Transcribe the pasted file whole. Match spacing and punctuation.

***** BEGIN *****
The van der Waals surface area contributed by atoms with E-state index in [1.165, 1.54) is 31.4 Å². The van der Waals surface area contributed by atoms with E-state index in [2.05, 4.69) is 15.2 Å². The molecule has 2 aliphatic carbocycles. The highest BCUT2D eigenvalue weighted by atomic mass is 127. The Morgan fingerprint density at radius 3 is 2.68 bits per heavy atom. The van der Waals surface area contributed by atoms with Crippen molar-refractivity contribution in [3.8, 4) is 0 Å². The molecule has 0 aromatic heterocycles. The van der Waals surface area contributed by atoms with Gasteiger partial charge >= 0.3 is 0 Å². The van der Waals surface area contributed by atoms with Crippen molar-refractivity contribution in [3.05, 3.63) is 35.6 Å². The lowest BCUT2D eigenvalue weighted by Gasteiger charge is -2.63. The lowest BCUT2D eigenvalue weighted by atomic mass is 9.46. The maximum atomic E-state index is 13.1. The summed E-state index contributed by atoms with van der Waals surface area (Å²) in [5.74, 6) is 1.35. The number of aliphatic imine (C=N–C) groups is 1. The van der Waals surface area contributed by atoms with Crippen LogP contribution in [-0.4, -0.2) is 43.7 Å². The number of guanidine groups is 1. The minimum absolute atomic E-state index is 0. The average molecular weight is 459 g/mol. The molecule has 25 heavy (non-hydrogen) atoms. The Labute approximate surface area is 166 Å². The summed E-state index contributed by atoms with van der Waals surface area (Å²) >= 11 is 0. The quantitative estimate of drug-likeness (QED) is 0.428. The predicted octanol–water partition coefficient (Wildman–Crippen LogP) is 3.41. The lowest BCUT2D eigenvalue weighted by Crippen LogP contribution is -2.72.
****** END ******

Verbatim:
The van der Waals surface area contributed by atoms with E-state index in [1.165, 1.54) is 31.4 Å². The van der Waals surface area contributed by atoms with E-state index in [2.05, 4.69) is 15.2 Å². The molecule has 2 aliphatic carbocycles. The highest BCUT2D eigenvalue weighted by atomic mass is 127. The Morgan fingerprint density at radius 3 is 2.68 bits per heavy atom. The van der Waals surface area contributed by atoms with Crippen molar-refractivity contribution in [3.8, 4) is 0 Å². The molecule has 0 aromatic heterocycles. The van der Waals surface area contributed by atoms with Gasteiger partial charge >= 0.3 is 0 Å². The van der Waals surface area contributed by atoms with Crippen molar-refractivity contribution in [3.05, 3.63) is 35.6 Å². The lowest BCUT2D eigenvalue weighted by Gasteiger charge is -2.63. The lowest BCUT2D eigenvalue weighted by atomic mass is 9.46. The maximum atomic E-state index is 13.1. The summed E-state index contributed by atoms with van der Waals surface area (Å²) in [5.74, 6) is 1.35. The number of aliphatic imine (C=N–C) groups is 1. The van der Waals surface area contributed by atoms with Crippen LogP contribution in [-0.4, -0.2) is 43.7 Å². The number of guanidine groups is 1. The minimum absolute atomic E-state index is 0. The average molecular weight is 459 g/mol. The molecule has 25 heavy (non-hydrogen) atoms. The Labute approximate surface area is 166 Å². The summed E-state index contributed by atoms with van der Waals surface area (Å²) >= 11 is 0. The quantitative estimate of drug-likeness (QED) is 0.428. The predicted octanol–water partition coefficient (Wildman–Crippen LogP) is 3.41. The lowest BCUT2D eigenvalue weighted by Crippen LogP contribution is -2.72.